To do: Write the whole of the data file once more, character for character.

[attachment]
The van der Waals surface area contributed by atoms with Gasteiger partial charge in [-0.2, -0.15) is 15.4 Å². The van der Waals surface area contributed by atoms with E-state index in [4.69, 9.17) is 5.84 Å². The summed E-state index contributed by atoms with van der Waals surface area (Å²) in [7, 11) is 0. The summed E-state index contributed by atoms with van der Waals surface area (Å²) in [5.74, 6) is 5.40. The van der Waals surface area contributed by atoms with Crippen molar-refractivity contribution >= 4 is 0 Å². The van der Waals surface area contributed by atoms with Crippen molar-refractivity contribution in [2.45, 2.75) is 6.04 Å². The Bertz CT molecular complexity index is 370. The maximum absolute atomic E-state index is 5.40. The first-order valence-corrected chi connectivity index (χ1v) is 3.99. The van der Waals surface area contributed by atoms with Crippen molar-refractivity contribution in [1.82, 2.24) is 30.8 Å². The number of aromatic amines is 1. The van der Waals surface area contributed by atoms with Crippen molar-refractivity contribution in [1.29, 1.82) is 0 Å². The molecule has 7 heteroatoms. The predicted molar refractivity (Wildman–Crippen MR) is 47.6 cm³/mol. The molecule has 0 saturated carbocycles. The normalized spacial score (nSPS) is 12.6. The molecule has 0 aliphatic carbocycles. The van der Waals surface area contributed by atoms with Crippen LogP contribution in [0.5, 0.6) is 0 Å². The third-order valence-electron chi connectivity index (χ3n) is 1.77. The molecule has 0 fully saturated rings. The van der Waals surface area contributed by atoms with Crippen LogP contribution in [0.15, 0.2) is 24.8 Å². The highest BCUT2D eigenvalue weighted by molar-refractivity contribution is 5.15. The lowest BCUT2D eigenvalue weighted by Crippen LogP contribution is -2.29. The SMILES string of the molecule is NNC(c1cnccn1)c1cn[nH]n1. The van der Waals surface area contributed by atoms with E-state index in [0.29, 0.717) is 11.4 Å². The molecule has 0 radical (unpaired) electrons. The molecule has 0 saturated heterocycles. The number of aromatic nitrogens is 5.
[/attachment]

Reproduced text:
The van der Waals surface area contributed by atoms with Gasteiger partial charge in [-0.2, -0.15) is 15.4 Å². The van der Waals surface area contributed by atoms with E-state index in [4.69, 9.17) is 5.84 Å². The summed E-state index contributed by atoms with van der Waals surface area (Å²) in [7, 11) is 0. The summed E-state index contributed by atoms with van der Waals surface area (Å²) in [5.74, 6) is 5.40. The van der Waals surface area contributed by atoms with Crippen molar-refractivity contribution >= 4 is 0 Å². The van der Waals surface area contributed by atoms with Crippen molar-refractivity contribution in [2.45, 2.75) is 6.04 Å². The Bertz CT molecular complexity index is 370. The maximum absolute atomic E-state index is 5.40. The first-order valence-corrected chi connectivity index (χ1v) is 3.99. The van der Waals surface area contributed by atoms with Crippen molar-refractivity contribution in [1.82, 2.24) is 30.8 Å². The number of aromatic amines is 1. The van der Waals surface area contributed by atoms with Crippen molar-refractivity contribution in [1.29, 1.82) is 0 Å². The molecule has 7 heteroatoms. The predicted molar refractivity (Wildman–Crippen MR) is 47.6 cm³/mol. The molecule has 0 saturated carbocycles. The normalized spacial score (nSPS) is 12.6. The molecule has 0 aliphatic carbocycles. The van der Waals surface area contributed by atoms with Crippen LogP contribution in [0.5, 0.6) is 0 Å². The third-order valence-electron chi connectivity index (χ3n) is 1.77. The molecule has 0 fully saturated rings. The van der Waals surface area contributed by atoms with Crippen LogP contribution in [0.15, 0.2) is 24.8 Å². The highest BCUT2D eigenvalue weighted by molar-refractivity contribution is 5.15. The lowest BCUT2D eigenvalue weighted by Crippen LogP contribution is -2.29. The SMILES string of the molecule is NNC(c1cnccn1)c1cn[nH]n1. The van der Waals surface area contributed by atoms with E-state index in [0.29, 0.717) is 11.4 Å². The molecule has 0 radical (unpaired) electrons. The molecule has 0 saturated heterocycles. The number of aromatic nitrogens is 5.